At first sight of a tender muscle or shooting pain, most people don’t dial their doctor’s cell to have him make a house call. They Google it. But oftentimes, if the ailment is hard to describe or otherwise ambiguous, they end up with a handful of options that range from the relatively benign to the catastrophic. Worse, they could use that information to self-medicate.

A new study suggests so-called “Dr. Google” is really kind of a quack, which is a problem for the some five billion monthly searches that relate to information about health. When we need help doing some work on our car or fixing a leaky pipe, Google searches are invaluable. But when our health is on the line, researchers argue the stakes of self-diagnosis are simply too high.

On the bright side, if you already know what you have, Internet searches can offer some helpful insights. “They are great for providing a wealth of information about illnesses and diseases, so if you search for something like jaundice you'll have a lot of useful results,” said Dr. Guido Zuccon, lead investigator in the study, of Queensland University of Technology's Information Systems School, in a statement. The problem is, we need Google to act as more than just an encyclopedia.

In their research, Zuccon and his team found that when people saw pictures of certain conditions and searched the symptoms, Google and Bing returned pertinent results, on average, in only three out of the first 10 entries. The rest dealt with unrelated conditions that, Zuccon feared, could lead to alarmist behavior.

“If you don't get a clear diagnosis after one search, you would likely be tempted to keep searching,” he said. “So if you had searched for the symptoms of something like a bad head cold, you could end up thinking you had something far more serious, like an issue with the brain.”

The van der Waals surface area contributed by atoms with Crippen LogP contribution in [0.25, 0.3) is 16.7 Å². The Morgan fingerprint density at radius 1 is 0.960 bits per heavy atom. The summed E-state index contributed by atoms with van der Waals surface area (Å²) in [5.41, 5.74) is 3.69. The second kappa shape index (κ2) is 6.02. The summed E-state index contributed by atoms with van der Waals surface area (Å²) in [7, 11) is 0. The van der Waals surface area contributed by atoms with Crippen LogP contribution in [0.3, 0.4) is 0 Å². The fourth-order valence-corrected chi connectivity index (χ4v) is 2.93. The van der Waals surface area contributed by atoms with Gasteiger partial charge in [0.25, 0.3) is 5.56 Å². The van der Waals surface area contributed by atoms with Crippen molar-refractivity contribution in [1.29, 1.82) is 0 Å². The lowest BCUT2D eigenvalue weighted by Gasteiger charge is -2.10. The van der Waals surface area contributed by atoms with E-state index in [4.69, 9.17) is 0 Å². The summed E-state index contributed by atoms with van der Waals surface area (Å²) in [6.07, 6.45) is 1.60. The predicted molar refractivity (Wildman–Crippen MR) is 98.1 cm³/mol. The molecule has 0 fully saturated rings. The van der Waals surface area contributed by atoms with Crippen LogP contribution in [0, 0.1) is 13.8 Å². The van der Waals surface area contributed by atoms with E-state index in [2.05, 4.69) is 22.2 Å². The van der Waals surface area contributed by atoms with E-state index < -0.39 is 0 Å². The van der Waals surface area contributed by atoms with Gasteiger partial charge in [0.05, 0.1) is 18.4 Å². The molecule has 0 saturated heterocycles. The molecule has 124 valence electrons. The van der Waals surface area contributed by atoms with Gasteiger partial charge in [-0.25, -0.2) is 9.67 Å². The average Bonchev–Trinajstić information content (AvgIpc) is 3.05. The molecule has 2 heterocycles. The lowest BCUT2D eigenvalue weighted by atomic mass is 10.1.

Past research into women’s search habits during pregnancy show similar trends. In 2008, scientists combed through Google and Yahoo! searches for the terms “cerebral palsy,” “birth trauma,” “shoulder dystocia,” “forceps delivery,” “epidural,” and “cesarean section.” To their dismay, less than four percent of all first-page results were created or sponsored by OBGYNs — a troubling statistic given that the first eight weeks of pregnancy generally don’t involve any trips to the doctor. In the interim, Google presides.

Zuccon argues the resultant “cyberchondria” people experience — the fear that they have something worse than they actually do — isn’t entirely people’s fault. The Internet isn’t a luxury anymore. People demand up-to-the-minute information about their health, and the tools of search engines must be smart enough to accommodate that need. Unfortunately, the sites’ algorithms prioritize results according to different metrics.

“For example,” Zuccon said, “pages about brain cancer are more popular than pages about the flu, so the user is driven to these results.”

In the future, he and his team hope to develop a more precise set of algorithms tailored to health-related searches. They are working with colleagues from CSIRO in Brisbane and Vienna University of Technology to “return pages that consumers find easier to understand, while maintaining the relevancy and correctness of the medical information presented.”

Source: Zuccon G, Koopman B, Palotti J. Diagnose this if you can: On the effectiveness of search engines in finding medical self-diagnosis information. 37th European Conference on Information Retrieval. 2015.